It’s a unique, and extremely valuable training tool for those seeking to pilot ships working around the deep sea oil drilling platforms.
Memorial University of Newfound and Labrador has just completed installation of an extremely high-tech new teaching tool called the “offshore operations simulator”.Listen
The new simulator is very similar in concept to the ones used to train commercial and air force pilots. The only real difference is instead of sitting in a pilot seat, the offshore operator is standing on what closely resembles the bridge of a modern offshore supply vessel and tug.
Both trainees, jet or ship, have a number of controls to deal with, computer screens and gauges to monitor and large screens presenting virtually exact views of what would be seen out the windows.
Capt. March points out that while there are other “anchor handling vessel” simulators, this is the only offshore supply vessel simulator that has the motion simulation as do the pilot simulators.
In fact he says, combined with the surround sound audio system which provides all the sounds one would hear from the various engine noises to winching, cables on the deck, deckhand shouts, etc. the added ship and wave motions of the entire simulator complete the extremely realistic feeling of piloting one of these ships which can be around 90 metres long and about 18 metres wide on average and with about 20,000 hp.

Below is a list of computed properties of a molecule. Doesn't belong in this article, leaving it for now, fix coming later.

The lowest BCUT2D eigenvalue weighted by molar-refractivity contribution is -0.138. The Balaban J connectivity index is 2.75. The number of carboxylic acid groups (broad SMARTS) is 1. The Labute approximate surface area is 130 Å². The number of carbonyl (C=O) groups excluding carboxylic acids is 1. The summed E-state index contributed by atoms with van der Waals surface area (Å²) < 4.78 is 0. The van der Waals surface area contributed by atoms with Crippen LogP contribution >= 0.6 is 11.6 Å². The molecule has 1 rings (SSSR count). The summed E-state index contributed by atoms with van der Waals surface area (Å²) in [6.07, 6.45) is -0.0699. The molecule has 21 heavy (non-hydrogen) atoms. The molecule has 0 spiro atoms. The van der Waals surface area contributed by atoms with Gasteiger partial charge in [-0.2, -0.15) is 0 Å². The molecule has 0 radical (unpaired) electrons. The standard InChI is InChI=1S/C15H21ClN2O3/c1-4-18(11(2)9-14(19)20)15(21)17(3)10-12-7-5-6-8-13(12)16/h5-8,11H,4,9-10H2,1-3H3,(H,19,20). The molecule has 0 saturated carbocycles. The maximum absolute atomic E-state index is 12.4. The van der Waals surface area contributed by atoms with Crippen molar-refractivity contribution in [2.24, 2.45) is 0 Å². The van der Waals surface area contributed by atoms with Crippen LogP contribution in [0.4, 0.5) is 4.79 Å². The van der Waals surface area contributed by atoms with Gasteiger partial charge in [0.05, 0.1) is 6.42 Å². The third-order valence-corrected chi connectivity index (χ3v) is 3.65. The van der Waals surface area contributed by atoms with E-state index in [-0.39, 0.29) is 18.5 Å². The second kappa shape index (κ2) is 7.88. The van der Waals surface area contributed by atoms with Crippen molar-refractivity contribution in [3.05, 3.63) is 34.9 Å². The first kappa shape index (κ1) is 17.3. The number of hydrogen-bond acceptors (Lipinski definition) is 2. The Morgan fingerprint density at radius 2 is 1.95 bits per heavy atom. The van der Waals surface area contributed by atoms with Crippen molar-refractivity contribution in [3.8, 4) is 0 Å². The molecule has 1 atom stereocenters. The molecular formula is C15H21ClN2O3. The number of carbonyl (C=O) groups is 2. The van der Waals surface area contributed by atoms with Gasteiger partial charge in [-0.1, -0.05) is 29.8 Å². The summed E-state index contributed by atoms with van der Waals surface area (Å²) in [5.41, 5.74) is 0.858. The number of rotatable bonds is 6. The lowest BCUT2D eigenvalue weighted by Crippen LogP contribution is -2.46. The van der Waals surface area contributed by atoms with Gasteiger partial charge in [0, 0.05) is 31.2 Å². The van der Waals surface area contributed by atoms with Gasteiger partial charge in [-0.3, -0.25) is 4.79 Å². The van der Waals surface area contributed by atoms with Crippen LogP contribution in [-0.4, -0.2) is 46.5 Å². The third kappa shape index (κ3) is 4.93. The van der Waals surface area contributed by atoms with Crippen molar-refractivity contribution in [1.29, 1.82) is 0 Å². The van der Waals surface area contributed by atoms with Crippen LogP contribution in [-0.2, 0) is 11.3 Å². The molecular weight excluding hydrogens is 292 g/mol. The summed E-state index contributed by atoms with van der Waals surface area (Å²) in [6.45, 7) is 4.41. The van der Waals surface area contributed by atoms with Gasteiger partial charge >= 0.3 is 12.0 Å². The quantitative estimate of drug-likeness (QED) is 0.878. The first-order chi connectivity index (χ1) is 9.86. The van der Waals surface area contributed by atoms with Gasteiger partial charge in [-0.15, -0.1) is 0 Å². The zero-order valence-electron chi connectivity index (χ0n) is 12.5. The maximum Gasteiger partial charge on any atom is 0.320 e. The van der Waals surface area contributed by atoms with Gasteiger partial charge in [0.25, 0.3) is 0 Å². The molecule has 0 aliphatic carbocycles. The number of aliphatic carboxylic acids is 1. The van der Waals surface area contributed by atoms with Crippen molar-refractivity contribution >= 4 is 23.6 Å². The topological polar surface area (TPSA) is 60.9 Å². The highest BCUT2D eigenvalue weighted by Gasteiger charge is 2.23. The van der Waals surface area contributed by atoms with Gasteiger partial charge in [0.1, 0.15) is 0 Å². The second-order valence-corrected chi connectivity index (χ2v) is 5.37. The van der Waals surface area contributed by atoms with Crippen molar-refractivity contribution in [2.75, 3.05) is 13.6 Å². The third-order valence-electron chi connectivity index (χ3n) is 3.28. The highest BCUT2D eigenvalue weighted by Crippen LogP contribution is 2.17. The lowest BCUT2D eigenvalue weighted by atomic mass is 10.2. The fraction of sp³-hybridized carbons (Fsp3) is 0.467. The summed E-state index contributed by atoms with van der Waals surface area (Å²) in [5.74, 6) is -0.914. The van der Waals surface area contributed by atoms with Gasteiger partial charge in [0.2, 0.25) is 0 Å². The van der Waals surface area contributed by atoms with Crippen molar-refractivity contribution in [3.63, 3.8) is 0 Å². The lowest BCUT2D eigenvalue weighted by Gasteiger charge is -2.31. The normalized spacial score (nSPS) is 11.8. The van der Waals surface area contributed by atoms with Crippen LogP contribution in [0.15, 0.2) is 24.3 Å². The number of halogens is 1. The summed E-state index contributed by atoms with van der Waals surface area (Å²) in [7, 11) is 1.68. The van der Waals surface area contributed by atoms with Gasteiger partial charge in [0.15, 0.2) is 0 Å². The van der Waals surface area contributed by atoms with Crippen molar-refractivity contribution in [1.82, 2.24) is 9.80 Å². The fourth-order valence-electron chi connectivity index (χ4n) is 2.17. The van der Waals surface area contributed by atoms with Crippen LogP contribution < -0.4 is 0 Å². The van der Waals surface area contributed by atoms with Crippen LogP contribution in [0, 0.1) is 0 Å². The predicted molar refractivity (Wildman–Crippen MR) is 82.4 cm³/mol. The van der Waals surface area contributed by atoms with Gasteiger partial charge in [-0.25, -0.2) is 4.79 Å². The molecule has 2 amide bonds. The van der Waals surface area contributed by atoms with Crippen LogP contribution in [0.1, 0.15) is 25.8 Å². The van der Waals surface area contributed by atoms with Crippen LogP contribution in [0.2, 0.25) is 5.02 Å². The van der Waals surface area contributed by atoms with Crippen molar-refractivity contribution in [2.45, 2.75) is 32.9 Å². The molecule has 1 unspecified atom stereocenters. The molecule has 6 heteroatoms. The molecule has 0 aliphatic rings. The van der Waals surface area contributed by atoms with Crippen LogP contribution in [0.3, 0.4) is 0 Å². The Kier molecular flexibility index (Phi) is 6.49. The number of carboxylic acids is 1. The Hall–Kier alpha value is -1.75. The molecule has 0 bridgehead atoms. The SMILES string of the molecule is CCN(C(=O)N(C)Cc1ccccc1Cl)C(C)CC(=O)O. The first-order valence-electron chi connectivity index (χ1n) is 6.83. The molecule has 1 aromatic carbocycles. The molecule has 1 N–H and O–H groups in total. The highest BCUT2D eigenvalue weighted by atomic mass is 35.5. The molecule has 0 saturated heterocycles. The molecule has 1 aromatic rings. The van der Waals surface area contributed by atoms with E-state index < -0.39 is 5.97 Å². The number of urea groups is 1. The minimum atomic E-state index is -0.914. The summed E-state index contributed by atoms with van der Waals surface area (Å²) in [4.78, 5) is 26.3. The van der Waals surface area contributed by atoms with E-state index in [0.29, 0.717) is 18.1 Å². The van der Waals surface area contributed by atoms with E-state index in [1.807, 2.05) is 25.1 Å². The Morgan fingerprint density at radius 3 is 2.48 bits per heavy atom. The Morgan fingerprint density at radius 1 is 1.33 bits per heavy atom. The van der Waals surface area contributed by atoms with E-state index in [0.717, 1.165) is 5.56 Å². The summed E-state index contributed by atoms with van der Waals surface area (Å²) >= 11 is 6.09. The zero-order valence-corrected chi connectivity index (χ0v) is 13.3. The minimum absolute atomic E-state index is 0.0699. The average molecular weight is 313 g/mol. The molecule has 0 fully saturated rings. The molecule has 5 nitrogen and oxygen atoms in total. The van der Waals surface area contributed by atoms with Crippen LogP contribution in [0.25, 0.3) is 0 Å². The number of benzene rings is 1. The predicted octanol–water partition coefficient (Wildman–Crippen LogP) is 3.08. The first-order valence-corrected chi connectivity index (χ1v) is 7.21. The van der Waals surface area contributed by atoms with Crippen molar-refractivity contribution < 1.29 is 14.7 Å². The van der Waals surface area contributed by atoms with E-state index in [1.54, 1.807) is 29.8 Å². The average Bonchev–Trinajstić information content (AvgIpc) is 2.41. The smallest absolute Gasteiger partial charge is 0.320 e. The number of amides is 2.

And of course there is also communication with other ships and the rig to be conducted simultaneously.
Given the often rough sea and weather conditions in the Atlantic, it can be quite a handful to skilfully, and safely conduct whatever task is at hand, whether off or onloading equipment, towing, or setting the heavy rig anchors.
Courses are for four people at a time, and each session last five days. The first course will be offered in two week’s time following the grand opening next week,
They are not only for new or soon to be captains, but also would provide additionally training for experienced captains of thes offshore anchor/tug/supply vessels.
Capt March thinks that following the grand opening, there should be quite a bit of interest within Canada, but also internationally given the sophistication of this simulator in Newfoundland.